Do you remember writing with a pencil, pen or a typewriter?


NO, not texting, tapping on that laptop keyboard, or desktop, or speaking into the device which translates it into type and font.

The typewriter was a device that printed characters one at a time as the keys were pressed on its keyboard onto a storage device known as paper and if you needed copies, then toy would use carbon paper, so it could easily be shared with more than one reader.

After the manual typewriters, some advanced typewriters used electricity and had the ability to delete single characters at a time but older versions did not require electricity and could only have corrections made by applying a white liquid to the paper called "correction fluid" to cover up mistakes.

When corrections were made using carbon paper, the carbon paper required the use of an eraser. The eraser was a correction device found at the end of another obsolete device known as the pencil. A pencil allowed writers to make corrections by rubbing against paper, thus lifting the graphite impression left in the paper by the pencil.

In any case, all of these technologies suffered from the defect that it was impossible to exactly determine who had actually written the documents in question. Thus in order to achieve proper identification people used an older device called a pen to legally sign a document using an archaic process called hand writing, which no one uses now.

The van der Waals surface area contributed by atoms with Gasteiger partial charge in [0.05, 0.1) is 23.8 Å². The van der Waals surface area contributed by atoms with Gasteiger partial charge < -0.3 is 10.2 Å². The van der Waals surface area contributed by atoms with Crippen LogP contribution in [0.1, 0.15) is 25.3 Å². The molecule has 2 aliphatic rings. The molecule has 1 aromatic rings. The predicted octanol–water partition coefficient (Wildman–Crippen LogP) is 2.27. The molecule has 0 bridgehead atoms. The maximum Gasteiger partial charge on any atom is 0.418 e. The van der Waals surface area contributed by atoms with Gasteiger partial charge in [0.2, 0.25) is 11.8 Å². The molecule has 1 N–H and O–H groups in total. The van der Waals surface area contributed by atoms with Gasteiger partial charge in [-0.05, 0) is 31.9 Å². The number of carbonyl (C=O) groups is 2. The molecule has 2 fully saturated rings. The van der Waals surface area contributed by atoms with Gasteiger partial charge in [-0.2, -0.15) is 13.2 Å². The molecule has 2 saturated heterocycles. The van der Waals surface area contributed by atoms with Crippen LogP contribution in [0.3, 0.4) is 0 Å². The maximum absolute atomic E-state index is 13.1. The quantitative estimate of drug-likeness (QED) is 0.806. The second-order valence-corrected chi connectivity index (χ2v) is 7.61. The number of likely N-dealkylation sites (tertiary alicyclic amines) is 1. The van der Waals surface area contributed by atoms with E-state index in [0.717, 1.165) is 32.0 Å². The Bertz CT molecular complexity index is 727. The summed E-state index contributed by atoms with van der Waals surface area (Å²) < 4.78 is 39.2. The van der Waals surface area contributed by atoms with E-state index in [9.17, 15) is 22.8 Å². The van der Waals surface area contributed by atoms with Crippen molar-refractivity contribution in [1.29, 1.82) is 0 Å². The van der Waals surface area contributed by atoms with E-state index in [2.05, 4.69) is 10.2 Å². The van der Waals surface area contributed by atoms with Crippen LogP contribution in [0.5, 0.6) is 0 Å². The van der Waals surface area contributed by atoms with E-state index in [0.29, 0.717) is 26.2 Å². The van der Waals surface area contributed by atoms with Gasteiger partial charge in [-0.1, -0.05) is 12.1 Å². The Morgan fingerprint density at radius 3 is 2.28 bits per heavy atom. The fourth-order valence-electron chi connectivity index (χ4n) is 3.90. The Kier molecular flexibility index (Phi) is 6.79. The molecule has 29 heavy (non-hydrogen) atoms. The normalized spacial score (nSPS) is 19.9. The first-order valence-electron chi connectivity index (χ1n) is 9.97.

The typewriter was replaced by a computer. It had the nasty habit of rebooting spontaneously without warning. Now we instantly transmit all information to individuals around the world.
This has the additional advantage of allow governments to instantly detect subversive content.
Big Brother knows exactly who has said what, and require individuals to attend reeducation camps to ensure that they are fully in compliance with all regulations concerning attitudes and belief systems.

The typewriter is about a simpler time, the younger me, a lost integrity, a relation to the text that seems as original as writing with pen and paper. I think more carefully, and mean what I write on a typewriter in a way that I never do on a computer, in which the text is always subject to revision.

On a typewriter, our thoughts were fixed forever. The computer has changed our culture in which everything solid melts away. Oh, how that typewriter could make us cheer once again.


Pen and phones

The other day I met an old friend in the Bronx. She asked for my number, so I gave her my business card. She didn't have card, so I went inside my purse to get a pen and paper to write her number. She asked, "Don't you have a smartphone?" I told her I did. I took my Android to record number, but the signal was acting up. I ended up jotting down her number on a piece of paper because it turned out to be faster. ) She said it had been a while since she saw someone writing her number with a pen. I told her I still use pen (and pencils) and paper pretty regularly even though anyone who knows me knows how much I love the Internet. )